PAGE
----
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Burnley FC blog: How did Blackpool succeed where Clarets failed?
PLAY-OFF finalists Blackpool are Wembley bound this weekend, for the second time in two years.
Burnley fans can only look on and wonder, why them and not us?
Why have the Seasiders, with their equally modest budget, been able to mount another challenge in their first season back in the Championship when the Clarets’ own efforts faded before the final week of theirs?
What is different?
Both, like most relegated teams, were fancied for another Premier League push the season after. And both had reasons for optimism. They’d done it once, they could do it again, perhaps via the automatic route.
Burnley had games in hand when they went down. A 4-0 home defeat to Liverpool had sealed their fate with two to play.
There wasn’t really a party atmosphere when the Clarets hosted Spurs on the final day. But thanks to a 4-2 win, there was hope.
Blackpool’s exit was much more dramatic, after the two Lancashire clubs traded places in 2010, as their survival bid went down to the wire last year.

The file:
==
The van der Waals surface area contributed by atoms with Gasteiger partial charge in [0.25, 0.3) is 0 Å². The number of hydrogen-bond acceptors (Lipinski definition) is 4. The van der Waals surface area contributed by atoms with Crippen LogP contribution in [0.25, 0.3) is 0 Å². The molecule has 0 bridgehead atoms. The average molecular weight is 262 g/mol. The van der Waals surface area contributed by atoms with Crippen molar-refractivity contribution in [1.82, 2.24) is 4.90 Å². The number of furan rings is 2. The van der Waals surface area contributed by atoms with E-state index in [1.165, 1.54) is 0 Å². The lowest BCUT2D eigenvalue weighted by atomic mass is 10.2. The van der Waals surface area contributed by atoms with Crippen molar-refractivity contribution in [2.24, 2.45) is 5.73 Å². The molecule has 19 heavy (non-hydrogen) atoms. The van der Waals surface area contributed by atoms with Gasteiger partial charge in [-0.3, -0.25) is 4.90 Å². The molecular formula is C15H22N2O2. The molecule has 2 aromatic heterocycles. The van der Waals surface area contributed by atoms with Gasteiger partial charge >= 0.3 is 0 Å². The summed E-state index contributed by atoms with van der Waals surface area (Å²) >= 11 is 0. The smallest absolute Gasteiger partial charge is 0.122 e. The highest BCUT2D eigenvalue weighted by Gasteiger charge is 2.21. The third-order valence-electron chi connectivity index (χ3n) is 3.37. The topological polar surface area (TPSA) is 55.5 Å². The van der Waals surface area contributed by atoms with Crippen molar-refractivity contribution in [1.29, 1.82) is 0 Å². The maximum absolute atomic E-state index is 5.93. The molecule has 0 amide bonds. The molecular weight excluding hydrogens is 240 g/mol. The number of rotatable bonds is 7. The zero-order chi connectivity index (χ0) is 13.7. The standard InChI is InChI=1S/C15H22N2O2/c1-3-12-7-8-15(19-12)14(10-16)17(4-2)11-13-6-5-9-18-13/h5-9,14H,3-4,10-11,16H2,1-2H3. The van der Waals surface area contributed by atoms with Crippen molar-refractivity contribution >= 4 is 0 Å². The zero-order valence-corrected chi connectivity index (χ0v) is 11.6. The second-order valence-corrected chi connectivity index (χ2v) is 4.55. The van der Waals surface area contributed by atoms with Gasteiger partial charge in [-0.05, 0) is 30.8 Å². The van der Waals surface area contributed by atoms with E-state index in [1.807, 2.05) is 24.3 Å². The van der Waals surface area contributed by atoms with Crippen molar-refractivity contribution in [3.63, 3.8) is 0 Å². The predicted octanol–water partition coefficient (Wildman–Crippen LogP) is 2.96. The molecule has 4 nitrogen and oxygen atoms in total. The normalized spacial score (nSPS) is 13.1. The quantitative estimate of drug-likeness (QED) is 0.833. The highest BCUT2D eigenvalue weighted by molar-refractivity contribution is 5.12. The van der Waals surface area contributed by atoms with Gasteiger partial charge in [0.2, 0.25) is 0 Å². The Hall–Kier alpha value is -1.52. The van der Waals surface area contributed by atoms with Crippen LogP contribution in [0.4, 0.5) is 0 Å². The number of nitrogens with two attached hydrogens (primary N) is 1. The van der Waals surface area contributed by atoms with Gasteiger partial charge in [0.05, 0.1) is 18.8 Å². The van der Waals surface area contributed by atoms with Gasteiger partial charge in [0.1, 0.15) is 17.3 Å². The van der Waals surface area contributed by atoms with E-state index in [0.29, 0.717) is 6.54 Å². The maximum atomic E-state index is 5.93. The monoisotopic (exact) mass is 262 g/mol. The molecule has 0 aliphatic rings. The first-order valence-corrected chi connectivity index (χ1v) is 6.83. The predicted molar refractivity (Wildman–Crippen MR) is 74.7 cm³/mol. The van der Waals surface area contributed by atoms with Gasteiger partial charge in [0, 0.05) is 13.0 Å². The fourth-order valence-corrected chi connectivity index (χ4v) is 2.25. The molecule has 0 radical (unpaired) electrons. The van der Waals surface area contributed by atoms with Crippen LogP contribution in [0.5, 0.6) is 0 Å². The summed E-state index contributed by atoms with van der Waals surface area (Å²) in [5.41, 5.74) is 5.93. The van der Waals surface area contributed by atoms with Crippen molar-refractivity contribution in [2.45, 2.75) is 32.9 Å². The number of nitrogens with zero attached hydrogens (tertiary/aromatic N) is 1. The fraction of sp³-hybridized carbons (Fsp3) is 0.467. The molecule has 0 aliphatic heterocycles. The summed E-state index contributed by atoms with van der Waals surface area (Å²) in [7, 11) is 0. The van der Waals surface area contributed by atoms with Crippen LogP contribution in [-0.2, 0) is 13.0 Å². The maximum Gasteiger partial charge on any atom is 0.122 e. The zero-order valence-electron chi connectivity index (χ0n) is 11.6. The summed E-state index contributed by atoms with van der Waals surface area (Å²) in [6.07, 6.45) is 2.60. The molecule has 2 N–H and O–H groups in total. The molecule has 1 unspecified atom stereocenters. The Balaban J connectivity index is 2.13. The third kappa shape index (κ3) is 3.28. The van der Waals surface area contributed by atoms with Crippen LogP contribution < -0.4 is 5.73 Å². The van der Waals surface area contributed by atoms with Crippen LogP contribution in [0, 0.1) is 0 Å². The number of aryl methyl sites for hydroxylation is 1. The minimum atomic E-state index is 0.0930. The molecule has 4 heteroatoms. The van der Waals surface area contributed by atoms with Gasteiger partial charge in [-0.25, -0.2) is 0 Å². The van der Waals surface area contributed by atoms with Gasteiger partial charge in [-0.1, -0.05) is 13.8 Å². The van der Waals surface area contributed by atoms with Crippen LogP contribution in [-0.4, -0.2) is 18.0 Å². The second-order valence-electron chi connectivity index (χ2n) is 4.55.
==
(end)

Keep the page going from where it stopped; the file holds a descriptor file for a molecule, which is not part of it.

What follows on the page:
Their hangover was expected to be more severe given their final day disappointment at Old Trafford, and the ensuing exodus of key players. But, crucially, they kept Ian Holloway, and in their maverick manager they found a tonic.
Continuity, or lack of it, was the crux for the Clarets.
Losing Owen Coyle halfway through their first top flight season in over 30 years was one they never fully recovered from.
The largely unpopular appointment of Brian Laws was never going to last, so it was no surprise that, less than 12 months on, another manager search was under way.
In the meantime, a big chunk of the parachute pot had been squandered. Holloway, on the other hand, was shrewd.
Star man Charlie Adam left for Liverpool, DJ Campbell quit for QPR, but Blackpool reinvested a portion of their profits wisely by bringing in exciting youngster Tom Ince from Liverpool, and Barry Ferguson and Kevin Phillips – players with proven quality. They cost money, but Blackpool have speculated to accumulate, and it is paying off.
Laws looked to Chris Iwelumo to fire the Clarets back up, but the Scot was never going to match the goals of exiting striker Steven Fletcher.
While Blackpool kept a steady back five, Laws let leader Steven Caldwell go, and Burnley lost their way.
He wasn’t the only one to make mistakes in the market. Coyle was far from astute. Richard Eckersley, for example, never played a league game.
Eddie Howe has been left with the fall-out.
The foundations are in place, but the rest of the rebuild is going to take time.
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